I love accessibility, so any show that is 100% scripted, my script = the transcript, and I'm happy to share it.

For podcasts with a cohost, there's no easy transcription software, and fiverr is actually a bit more than $5 for a 40+ minute show.

Some podcasts I know have had their listeners collaborate to transcribe, and I would love for that to happen for mine. So I'd like to set it up as much as possible from the beginning, so it's easy to do. (I'll transcribe too, when I can, but I think it's better to put my effort towards creating/editing new shows.)

I think my ideal tool would allow anyone to edit, but also allow banning (in case a troll gets into it.) When a transcript is considered complete, I'd like to "lock" it, as a read-only file. (Show notes would have links to the transcript.)

So should I set up a wiki somehow, or is Google Docs better? Unlike the StackExchange Podcast that inspired this, I am not familiar with GitHub. (I've never really played with wikis much either to be honest.)

It looks like Buffering The Vampire Slayer uses Google Docs, and then saves them as PDFs. (I would probably prefer to keep/move them to an html/xml format, but that's just me.)

So thoughts on good collaborative tools for this purpose? Thanks!

This is inspired by the first Answer on the MetaUnicornZoo stack exchange podcast announcement

  • Paying only five dollars to transcribe forty minutes -- that is how much an hour? Who is prepared to do it for that little? Commented Apr 10, 2019 at 17:39
  • 2
    Slight joke. Basically Fiverr freelancers (rightfully) charge more, despite the name implying everything is only $5. Commented Apr 10, 2019 at 18:17
  • 1
    @S.Mitchell On Fiverr, workers are required to offer SOMETHING for $5, but will have a price list. It is negotiable. Often you can get workers on there for a few $ an hour, there are many foreigners. For some, like those in India, English is a native language, and they could do transcripts, and they are cheap. I haven't used them for that; but I have gotten over 30 pieces of excellent quality artwork on Fiverr, relatively inexpensively. A similar site, with similar pricing, is Amazon Mechanical Turk, there you put up a job description and get bids; also a lot of foreign workers.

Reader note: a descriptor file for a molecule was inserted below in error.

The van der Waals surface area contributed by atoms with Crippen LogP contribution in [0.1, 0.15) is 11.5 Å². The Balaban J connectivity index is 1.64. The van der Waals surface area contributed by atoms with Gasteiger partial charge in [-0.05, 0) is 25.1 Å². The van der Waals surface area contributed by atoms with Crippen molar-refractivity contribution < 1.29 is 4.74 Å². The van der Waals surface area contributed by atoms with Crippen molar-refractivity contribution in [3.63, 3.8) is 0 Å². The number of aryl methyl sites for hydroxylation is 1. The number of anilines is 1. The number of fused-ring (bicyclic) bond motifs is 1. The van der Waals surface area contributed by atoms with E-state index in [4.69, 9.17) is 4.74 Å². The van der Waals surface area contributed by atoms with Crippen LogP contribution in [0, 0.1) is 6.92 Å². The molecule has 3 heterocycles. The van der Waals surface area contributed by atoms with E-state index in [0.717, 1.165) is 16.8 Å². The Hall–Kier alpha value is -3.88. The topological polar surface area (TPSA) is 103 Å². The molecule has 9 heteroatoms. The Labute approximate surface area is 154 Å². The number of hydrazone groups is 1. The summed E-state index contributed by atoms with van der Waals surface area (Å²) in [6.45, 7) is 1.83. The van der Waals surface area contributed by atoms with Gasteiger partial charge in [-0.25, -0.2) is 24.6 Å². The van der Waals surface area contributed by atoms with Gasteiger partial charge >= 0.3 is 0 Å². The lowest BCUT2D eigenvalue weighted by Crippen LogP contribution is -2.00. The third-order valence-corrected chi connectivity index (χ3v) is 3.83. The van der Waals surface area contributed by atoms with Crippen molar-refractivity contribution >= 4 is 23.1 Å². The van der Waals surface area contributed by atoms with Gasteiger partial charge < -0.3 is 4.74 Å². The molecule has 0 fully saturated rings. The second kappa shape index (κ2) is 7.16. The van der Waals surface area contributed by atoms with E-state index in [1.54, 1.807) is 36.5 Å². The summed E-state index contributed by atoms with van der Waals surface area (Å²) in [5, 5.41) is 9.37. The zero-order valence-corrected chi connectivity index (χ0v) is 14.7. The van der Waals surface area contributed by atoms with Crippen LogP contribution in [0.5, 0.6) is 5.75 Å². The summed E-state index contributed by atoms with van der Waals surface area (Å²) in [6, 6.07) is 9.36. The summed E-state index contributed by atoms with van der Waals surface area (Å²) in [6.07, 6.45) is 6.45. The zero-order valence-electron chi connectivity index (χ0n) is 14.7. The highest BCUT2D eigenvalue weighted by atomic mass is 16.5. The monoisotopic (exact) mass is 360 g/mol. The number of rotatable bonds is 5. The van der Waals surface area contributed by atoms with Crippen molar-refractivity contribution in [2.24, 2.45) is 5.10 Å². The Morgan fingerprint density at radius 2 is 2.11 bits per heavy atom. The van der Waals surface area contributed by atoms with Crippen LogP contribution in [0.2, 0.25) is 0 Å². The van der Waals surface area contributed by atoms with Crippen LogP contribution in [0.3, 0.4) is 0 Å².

– Amadeus
    Commented Apr 10, 2019 at 21:32

3 Answers 3


Github or similar is a good choice

I can't say I have used it personally for this type of work, however as a software engineer by day it is my collaboration tool of choice for most things.

Unlike the StackExchange Podcast that inspired this, I am not familiar with GitHub.

I'd like to assure you that learning git/github isn't that difficult. If you can master stack exchange you can handle github. I found an easy guide that doesn't require any installation or use of the command line. With a little searching you will find hundreds of guides on what git is and how to use it.

Why it is a good choice

  • Centralised: You can have a single repository per project
  • Protected: Pull requests and review prevent spammers from harming your transcripts
  • Low entrance barrier: Users can make edits and submit for review directly in the brower
  • Choice of editor: Users can edit files locally and upload changes for review
  • Robust version management: all changes are tracked and can be reverted
  • Format independent: git deals in raw text so any file format can be used, markdown is rendered on github so can be a good choice.
  • User permissions: the repository owner has complete control over who has access to their repository and what they can do with that control. Additionally you can delegate permissions to other trusted users

It appears I'm hearing votes for Fiverr (or Amazon Mechanical Turk) - basically paying humans, (using global economy stuff to pay them less than I'd be able to get away with paying local humans, but still an appropriate rate) , but more reliable than focusing on a system that encourages volunteers?

I have never used Fiverr before, but I have heard good things about it. If anyone wants to comment here with more information about using Fiverr (or similar services), that'd be cool. Or post your own answer, of course.


Here's one I found on a list of tips for podcasting educators (sorry I can't find the link) -- Google Voice -- Basically call your own GoogleVoice number, and play a few minutes of your podcast into it. You'll get email with a transcript of the "message." Repeat until complete, and while it'll still need editing, they say it's better than many other bots.

(I have not tested this, but I remember when I'd get google voice from an old job announcing standard weather closings, and "CCBC Catonsville" would become "See the bees Amy built." But that was several years ago.)

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